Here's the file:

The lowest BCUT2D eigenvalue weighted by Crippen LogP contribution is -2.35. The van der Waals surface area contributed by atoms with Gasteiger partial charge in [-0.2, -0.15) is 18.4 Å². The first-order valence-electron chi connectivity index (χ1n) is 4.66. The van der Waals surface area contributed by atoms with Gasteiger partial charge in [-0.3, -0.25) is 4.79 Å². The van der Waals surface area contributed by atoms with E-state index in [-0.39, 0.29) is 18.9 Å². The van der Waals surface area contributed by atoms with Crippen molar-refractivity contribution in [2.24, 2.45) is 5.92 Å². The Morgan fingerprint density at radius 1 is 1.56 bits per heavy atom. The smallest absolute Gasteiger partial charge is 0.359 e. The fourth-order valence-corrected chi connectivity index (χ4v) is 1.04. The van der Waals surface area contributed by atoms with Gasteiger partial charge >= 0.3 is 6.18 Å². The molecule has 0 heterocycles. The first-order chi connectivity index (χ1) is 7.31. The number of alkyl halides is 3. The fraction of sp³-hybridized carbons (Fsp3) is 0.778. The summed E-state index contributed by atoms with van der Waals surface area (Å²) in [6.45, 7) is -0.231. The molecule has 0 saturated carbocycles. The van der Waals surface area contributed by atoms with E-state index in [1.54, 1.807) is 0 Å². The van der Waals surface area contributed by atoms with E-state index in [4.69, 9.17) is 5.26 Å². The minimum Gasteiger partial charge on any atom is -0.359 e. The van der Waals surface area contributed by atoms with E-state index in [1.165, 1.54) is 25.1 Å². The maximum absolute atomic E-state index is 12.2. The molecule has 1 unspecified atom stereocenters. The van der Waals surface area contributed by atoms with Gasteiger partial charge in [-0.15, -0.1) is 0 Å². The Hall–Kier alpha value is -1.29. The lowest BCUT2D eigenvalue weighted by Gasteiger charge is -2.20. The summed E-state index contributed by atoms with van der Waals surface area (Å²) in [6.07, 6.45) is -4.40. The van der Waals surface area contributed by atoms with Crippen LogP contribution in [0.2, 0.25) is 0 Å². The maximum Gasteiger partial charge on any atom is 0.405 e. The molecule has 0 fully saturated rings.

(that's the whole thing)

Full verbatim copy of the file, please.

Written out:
The lowest BCUT2D eigenvalue weighted by Crippen LogP contribution is -2.35. The van der Waals surface area contributed by atoms with Gasteiger partial charge in [-0.2, -0.15) is 18.4 Å². The first-order valence-electron chi connectivity index (χ1n) is 4.66. The van der Waals surface area contributed by atoms with Gasteiger partial charge in [-0.3, -0.25) is 4.79 Å². The van der Waals surface area contributed by atoms with E-state index in [-0.39, 0.29) is 18.9 Å². The van der Waals surface area contributed by atoms with Crippen molar-refractivity contribution in [2.24, 2.45) is 5.92 Å². The Morgan fingerprint density at radius 1 is 1.56 bits per heavy atom. The smallest absolute Gasteiger partial charge is 0.359 e. The fourth-order valence-corrected chi connectivity index (χ4v) is 1.04. The van der Waals surface area contributed by atoms with Gasteiger partial charge >= 0.3 is 6.18 Å². The molecule has 0 heterocycles. The first-order chi connectivity index (χ1) is 7.31. The number of alkyl halides is 3. The fraction of sp³-hybridized carbons (Fsp3) is 0.778. The summed E-state index contributed by atoms with van der Waals surface area (Å²) in [6.45, 7) is -0.231. The molecule has 0 saturated carbocycles. The van der Waals surface area contributed by atoms with E-state index in [1.54, 1.807) is 0 Å². The van der Waals surface area contributed by atoms with E-state index in [4.69, 9.17) is 5.26 Å². The minimum Gasteiger partial charge on any atom is -0.359 e. The van der Waals surface area contributed by atoms with E-state index in [1.165, 1.54) is 25.1 Å². The maximum absolute atomic E-state index is 12.2. The molecule has 1 unspecified atom stereocenters. The van der Waals surface area contributed by atoms with Gasteiger partial charge in [-0.15, -0.1) is 0 Å². The Hall–Kier alpha value is -1.29. The lowest BCUT2D eigenvalue weighted by Gasteiger charge is -2.20. The summed E-state index contributed by atoms with van der Waals surface area (Å²) in [6.07, 6.45) is -4.40. The van der Waals surface area contributed by atoms with Crippen LogP contribution in [0.2, 0.25) is 0 Å². The maximum Gasteiger partial charge on any atom is 0.405 e. The molecule has 0 fully saturated rings.